Every year in March, Valencia is transformed into one of the best known festivals in Spain. The city is full of noise, fire, and millions of people that come from around the world to experience this celebration.
The history of Las Fallas is that carpenters would celebrate the arrival of spring by burning all the leftover wood that they had saved up to burn during winter when there was not enough light to work late outside. Now, the “wood” that is burned has evolved into elaborate ‘fallas’ or structures made of wood and paper (anything that will burn!). Constructing these sculptures is a process that spans over the entire year, and each one can cost hundreds of thousands of dollars.
Many of the fallas are commentaries on current world events or problems. Several criticized the government of Spain for budget cuts or corruption, many focused on the “sinking ship” of Europe, etc.
Others were focused on springtime, events such as the Oscars, or tourism in Valencia. This one showed Steve Jobs!
There is a panel of judges that visit each of the hundreds of fallas and choose the best ones. The winning fallas go into a museum. On the last night of Las Fallas, all of the fallas that did not win one of the top prizes are burned to the ground and completely destroyed!
The city is so full of people, that it’s almost impossible to walk without pushing your way through the crowds. The problem is that everyone throws their trash on the street- over 10,100 tons of solid waste and ash were removed by city workers by the end of the festival.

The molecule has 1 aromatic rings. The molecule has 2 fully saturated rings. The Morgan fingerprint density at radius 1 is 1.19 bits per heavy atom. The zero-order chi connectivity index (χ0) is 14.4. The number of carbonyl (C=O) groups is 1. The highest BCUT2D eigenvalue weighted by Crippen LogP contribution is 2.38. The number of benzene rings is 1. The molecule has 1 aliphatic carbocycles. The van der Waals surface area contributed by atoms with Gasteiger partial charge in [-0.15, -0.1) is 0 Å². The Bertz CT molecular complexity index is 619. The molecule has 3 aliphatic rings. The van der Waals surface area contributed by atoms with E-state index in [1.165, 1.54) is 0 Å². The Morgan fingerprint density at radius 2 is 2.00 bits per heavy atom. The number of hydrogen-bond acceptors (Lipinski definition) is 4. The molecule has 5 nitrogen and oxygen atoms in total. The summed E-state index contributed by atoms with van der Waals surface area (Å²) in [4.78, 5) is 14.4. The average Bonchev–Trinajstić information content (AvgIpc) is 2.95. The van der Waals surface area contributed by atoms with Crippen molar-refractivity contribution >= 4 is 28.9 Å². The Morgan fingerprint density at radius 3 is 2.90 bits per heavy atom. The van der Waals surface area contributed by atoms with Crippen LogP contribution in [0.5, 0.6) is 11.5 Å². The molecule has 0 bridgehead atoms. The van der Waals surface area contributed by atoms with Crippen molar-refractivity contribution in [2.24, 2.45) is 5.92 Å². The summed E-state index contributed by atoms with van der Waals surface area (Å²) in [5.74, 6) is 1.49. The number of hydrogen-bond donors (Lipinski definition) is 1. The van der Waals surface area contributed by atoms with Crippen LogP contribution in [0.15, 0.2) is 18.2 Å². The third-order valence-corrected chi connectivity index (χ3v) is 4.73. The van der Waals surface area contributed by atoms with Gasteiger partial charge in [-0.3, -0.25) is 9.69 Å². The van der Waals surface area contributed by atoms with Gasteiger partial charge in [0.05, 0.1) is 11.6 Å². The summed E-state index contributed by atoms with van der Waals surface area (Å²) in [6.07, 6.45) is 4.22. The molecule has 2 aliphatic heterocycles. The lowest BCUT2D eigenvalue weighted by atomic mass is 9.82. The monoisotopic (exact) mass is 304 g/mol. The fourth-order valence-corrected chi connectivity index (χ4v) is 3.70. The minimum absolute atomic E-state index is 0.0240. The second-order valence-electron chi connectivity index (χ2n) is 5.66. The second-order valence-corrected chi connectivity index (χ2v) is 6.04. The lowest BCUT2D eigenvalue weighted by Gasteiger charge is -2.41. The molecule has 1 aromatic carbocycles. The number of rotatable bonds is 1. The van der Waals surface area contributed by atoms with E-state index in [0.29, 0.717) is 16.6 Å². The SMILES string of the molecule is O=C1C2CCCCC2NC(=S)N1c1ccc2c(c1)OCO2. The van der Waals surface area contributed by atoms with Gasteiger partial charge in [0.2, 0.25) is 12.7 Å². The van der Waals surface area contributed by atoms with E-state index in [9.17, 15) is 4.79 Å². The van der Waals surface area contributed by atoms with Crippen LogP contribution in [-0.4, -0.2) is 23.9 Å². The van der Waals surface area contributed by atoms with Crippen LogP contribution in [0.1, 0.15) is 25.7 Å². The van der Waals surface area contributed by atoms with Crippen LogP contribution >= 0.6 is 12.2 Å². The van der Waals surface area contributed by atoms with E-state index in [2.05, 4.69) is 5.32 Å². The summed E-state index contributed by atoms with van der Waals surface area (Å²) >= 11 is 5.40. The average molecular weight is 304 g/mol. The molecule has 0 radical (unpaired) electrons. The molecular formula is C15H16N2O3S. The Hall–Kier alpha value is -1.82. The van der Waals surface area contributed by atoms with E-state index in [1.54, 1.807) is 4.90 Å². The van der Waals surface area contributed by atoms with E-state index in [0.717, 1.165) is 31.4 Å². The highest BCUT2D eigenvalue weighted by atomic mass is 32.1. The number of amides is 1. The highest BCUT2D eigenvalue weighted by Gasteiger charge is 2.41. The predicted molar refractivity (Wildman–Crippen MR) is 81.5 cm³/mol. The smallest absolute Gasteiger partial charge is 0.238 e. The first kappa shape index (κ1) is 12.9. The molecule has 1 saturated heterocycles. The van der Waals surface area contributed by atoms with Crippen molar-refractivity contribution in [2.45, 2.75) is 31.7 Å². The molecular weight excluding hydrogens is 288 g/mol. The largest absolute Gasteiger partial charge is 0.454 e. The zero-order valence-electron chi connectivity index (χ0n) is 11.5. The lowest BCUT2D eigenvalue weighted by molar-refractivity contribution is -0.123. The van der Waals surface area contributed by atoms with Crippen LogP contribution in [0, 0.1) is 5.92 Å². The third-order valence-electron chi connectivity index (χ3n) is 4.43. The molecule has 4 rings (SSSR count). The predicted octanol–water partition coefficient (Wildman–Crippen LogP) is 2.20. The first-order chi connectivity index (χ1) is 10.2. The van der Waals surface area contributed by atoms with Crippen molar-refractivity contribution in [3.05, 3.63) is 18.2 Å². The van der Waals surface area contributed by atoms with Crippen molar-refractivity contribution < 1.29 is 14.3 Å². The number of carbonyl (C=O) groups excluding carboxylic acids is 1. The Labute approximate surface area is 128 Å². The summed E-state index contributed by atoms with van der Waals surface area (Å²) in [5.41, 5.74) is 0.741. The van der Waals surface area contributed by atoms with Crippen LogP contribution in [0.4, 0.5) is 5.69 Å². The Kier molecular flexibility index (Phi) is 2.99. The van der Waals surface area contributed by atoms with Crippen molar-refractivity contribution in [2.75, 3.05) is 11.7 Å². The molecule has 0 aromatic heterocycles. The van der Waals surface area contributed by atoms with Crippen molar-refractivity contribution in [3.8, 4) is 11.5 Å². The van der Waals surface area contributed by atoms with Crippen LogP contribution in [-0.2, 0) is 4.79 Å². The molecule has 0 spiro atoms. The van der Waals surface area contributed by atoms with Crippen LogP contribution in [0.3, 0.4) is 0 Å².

Also, technically the streets are still open to cars – even though it would be faster to just walk than wait for a path to clear!
People dress up in the traditional festival attire, and perform dances and music in the streets. A fallera dress can cost $1,000. Little babies would be dressed in mini fallas outfits, while the older people go all out with their attire.
La Ofrenda is when flowers are taken to be offered to the Virgen de los Desamparados. The bouquets are used to create this dress (or “traje”) that is preserved until the end of the month. The red and white design is done entirely with the flowers:
The craziest part of this festival was the obsession with noise and fire! Every day at 2pm is the Mascleta, a huge fireworks display that is more for the noise than the view (because it is light outside!). Everyone gathers to watch it, and it is shown live on the news. This happens every day from the beginning of March through Las Fallas (March 15-19). So much noise! Just getting to the city center to watch the Mascleta is a challenge in itself- so many people everywhere:
Late at night is El Castillo, or the large fireworks show. None of the fireworks I’ve seen in America even compare to this! I did not think I would be able to hear or see anything afterward, it was so loud and bright.
After El Castillo, everyone goes back into the city center to listen to DJs and live music in the streets. The city really does not sleep! The government tries to have the music shut down at 4am, but it didn’t seem like anyone observed this rule. From young children to teenagers to grandparents, everyone is outside celebrating.
During the day, I did get a chance to do some general “touristy” exploring in Valencia, which was great!
I can’t think of anything to compare Las Fallas to, it really is an event that one needs to experience to truly understand!